Allergy Treatments

The Allergy Home Remedies That Actually Work

A person lying in the grass holding their head while a lawnmower goes by in the background.

You dread your allergy season every year. The itching, sneezing, runny nose, and congestion are obnoxious at their best, and absolutely miserable at their worst.

You want relief and you want it fast. And, even if you already have a great treatment plan, it’s not always enough to keep your allergy symptoms at bay.

The good news is that there are a ton of home remedies and natural treatments out there that can help make your seasonal and perennial allergies at least a little more manageable. Not all of them are created equal, so let’s talk about which ones are worth trying—and which ones you should skip.

Nasal irrigation

What you need:

  • Neti pot or squeeze bottle
  • Saline solution

How it works:

Nasal irrigation involves using a neti pot or squeeze bottle to rinse your sinuses with a saline solution. It’s been shown to be effective for allergic rhinitis (that’s a fancy term for allergies), by flushing allergens out of your nasal passages.


What you need:

  • An appointment with a licensed acupuncturist

How it works:

Alright, this one isn’t a home remedy—we don’t recommend sticking yourself with needles on your own. However, it’s one of the most popular natural remedies for treating seasonal allergies. There isn’t a ton of evidence to support it, but one study did find that it could be a great complement to traditional medications and treatments. Additionally, there hasn’t been any adverse side effects discovered, so it might be worth a try.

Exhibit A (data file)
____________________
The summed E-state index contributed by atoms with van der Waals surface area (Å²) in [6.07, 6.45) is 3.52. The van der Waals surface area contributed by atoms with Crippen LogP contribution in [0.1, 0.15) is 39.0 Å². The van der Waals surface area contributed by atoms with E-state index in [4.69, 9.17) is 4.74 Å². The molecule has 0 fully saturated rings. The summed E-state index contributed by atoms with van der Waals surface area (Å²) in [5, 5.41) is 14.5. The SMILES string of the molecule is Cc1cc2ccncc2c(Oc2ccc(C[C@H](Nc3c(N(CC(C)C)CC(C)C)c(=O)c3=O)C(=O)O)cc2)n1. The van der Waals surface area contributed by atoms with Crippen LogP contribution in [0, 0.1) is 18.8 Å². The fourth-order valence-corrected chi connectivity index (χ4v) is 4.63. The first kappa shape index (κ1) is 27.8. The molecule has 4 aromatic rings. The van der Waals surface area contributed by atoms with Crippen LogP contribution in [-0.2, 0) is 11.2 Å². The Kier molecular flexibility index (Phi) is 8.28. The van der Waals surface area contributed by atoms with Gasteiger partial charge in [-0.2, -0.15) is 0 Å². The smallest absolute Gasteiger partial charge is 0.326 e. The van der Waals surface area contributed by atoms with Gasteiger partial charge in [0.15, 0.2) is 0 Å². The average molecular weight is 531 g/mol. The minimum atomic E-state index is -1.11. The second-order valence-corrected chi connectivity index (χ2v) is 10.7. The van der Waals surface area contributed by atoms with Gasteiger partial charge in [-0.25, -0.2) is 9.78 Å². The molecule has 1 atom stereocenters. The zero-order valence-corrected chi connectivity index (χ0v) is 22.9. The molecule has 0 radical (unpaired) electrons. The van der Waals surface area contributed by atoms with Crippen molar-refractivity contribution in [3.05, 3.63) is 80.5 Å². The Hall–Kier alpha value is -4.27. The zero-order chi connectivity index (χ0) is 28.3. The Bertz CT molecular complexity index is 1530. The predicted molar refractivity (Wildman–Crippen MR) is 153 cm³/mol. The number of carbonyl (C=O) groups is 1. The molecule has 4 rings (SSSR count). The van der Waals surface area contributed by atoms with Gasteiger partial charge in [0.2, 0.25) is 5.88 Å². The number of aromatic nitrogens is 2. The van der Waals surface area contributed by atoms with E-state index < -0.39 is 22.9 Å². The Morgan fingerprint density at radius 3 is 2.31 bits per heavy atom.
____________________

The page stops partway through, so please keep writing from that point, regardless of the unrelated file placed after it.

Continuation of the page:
What you need:

  • Just one dehumidifier

How it works:

Seasonal allergies are bad enough. They’re even worse if you’re struggling with indoor allergens on top of them. Indoor allergy triggers like dust mites and mold thrive in moist environments. A dehumidifier will remove excess dampness and keep those allergens to a minimum. In addition to a dehumidifier, even simple changes like turning on the bathroom fan when you shower can help reduce moisture in your home.

Probiotics and vitamins

What you need:

  • Lactobacillus acidophilus (a probiotic that’s available over the counter)

How it works:

In one study, this specific probiotic was found to help with allergies by altering your immune system to reduce the severity and duration of your allergy symptoms. A different study shows that Vitamin C can also help with your allergies. However, in that study, the vitamin was given intravenously—meaning an oral probiotic is a safer bet for a home remedy.

Essential oils

What you need:

  • Ravensara essential oil
  • Frankincense essential oil
  • Sandalwood essential oil

How it works:

There’s a lot of debate about whether or not essential oils are effective treatments. But, when it comes to your allergies, they certainly can’t hurt. One study found that a blend of these three essential oils alleviated symptoms when they were inhaled. They also reduced fatigue in study participants.

Air conditioning

What you need:

  • Central air conditioning

How it works:

Don’t worry—we aren’t recommending that you go install an expensive central air unit in your home. This tip is for the people who already have access to central air, but don’t reliably use it during the warmer months. We know it’s nice to open the windows and let fresh air in. But, you’re also letting in a bunch of outdoor allergens at that same time. The Mayo Clinic says that relying on air conditioning is helpful, especially during months when pollen counts are high.


What you need:

  • Bleach solution (for moldy surfaces)
  • Vacuum
  • Washing machine
  • Laundry detergent

How it works:

Let’s all let out a collective groan, because we know cleaning isn’t exactly a home remedy—plus it’s not really anybody’s idea of a good time. But, if you deal with perennial allergies, it can help cut down on your indoor allergy triggers. Use a bleach solution for areas where there’s visible mold. Vacuum carpets frequently and wash soft surfaces (like curtains, sheets, and towels) in warm water to cut down on dust mites and pet dander.